Editor’s note: This is the fourth article in a six-part series investigating a contaminated site in Nikiski.
Alaska Department of Environmental Conservation staff who attempted to fully assess the Arness Septage Site in Nikiski through the decades were met with, according to a DEC staff email, “delays, lack of cooperation and low priority” in general for mitigating the contaminates left there.
Records indicate progress on the site was dogged by staff shortages and budget freezes. Local DEC staff wrote numerous times they suspected other staffers outside of the area were complicating attempted progress on the site.
“Efforts to properly assess this site were thwarted due to political considerations by politically appointed administrators within ADEC management,” wrote DEC engineer Paul Horwath, in an online state contaminated sites database in early 2012.
DEC management deleted that allegation when the Peninsula Clarion began gathering information on the site in July. DEC management said Horwath’s allegation had no merit and was not relevant to the site’s history.
According to a 1989 DEC document, the attempts of local DEC staff to remedy the situation at the site were complicated due to the number of individuals involved in operating the site and the unrestricted access granted by the property owner in the facility’s early years.
DEC’s role in regulating the contamination at the site — remnants of the hundreds of barrels of drag reducing agent and at least 4,200 gallons of oil-contaminated waste, sludge and other pollutants — was limited by staff shortages and budget freezes, records indicate. According to documents, only two field officers were available and other sites in the area were of greater priority due to “impending threats” to public health.
Horwath, who started at the office in 1985 and has watched the history of the Arness site, said DEC was much different than it is now — those were “ugly times,” and public opinion of DEC’s work was not highly viewed, he said.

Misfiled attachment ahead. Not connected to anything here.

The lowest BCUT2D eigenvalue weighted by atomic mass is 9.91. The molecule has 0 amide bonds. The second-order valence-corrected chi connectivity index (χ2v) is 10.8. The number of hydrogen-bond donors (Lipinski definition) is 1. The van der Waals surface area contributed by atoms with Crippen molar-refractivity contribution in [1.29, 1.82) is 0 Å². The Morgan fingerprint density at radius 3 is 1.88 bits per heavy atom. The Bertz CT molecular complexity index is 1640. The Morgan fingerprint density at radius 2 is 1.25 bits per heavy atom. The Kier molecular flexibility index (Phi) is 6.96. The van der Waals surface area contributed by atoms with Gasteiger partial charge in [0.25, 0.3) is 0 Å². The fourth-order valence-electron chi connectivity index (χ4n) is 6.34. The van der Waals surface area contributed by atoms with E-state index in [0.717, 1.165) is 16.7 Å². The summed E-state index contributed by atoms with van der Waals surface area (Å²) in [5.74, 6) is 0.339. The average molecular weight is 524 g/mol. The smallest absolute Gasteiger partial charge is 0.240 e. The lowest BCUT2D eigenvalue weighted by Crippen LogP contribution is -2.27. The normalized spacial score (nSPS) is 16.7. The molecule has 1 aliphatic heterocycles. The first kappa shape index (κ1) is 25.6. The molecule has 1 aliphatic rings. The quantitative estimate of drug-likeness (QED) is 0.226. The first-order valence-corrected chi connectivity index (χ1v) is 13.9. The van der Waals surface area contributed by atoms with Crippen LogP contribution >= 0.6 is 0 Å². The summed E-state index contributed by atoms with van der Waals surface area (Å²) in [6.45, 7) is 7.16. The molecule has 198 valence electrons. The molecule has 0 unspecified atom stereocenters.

“We didn’t have the structure, we didn’t have the regulations, we didn’t have the policies to operate under or the guidance documents that we have now,” he said. “So they did what they thought was appropriate in that day and age.”
In December 1990, Anchorage-based DEC staff emailed local DEC staff asking for recommended cases a newly-formed special investigation team should address.
DEC staff suggested two sites, one being the Arness site. Staff wrote that the landfarming method used to mitigate those contaminates was “inadequate” and other methods for dealing with the site were being considered.
“If we decide to dig up the soils again, cost will be over a million dollars by the time everything is tested, retested and finally disposed,” DEC staff wrote in an email. “Long history (back to 1979) of delays, lack of cooperation and low priority in general for this site, but contaminated soils are still there and public opinion might escalate for these kinds of things.”
In the early 1990s, local DEC staff again started discussing the site and met with former DEC Kenai District Office project manager Al Kegler to rehash what was done on the site. An estimate indicated it would cost $57,000 to install three groundwater monitoring wells at the site and $35,000 to remove 56 drums and other stained soils still stored at the site.
“Hey you two hosers, whats shakin? I been hearin’ ugly rumors you might stiff my buddy Jim (Arness) for 35K to move those drums,” Kegler, then a Juneau-based DEC employee, wrote in an email in 1991. Later, Kegler wrote the drums were “harmless.”
Several options were discussed about how to acquire funding for the desired wells and how much financial responsibility Arness would shoulder. One suggestion made by Kegler was named the “political solution” and did not involve drilling new groundwater testing wells even though staff considered new wells to be critical to understanding the contaminates remaining.
“A minimum of two more monitoring wells may be necessary at this site so that groundwater flow direction can be confirmed and so that a legitimate groundwater quality monitoring network can be established,” DEC staff wrote in a 1992 document.
According to an internal 1994 email between local staff members, Kegler “felt all was well except for the requirement for Arness to till the soils and dispose of the drums and for someone to sample the wells.” DEC staff wrote that information and entered it into files “in defense of former (Kenai) project managers” who tried to work on the site, according to documents.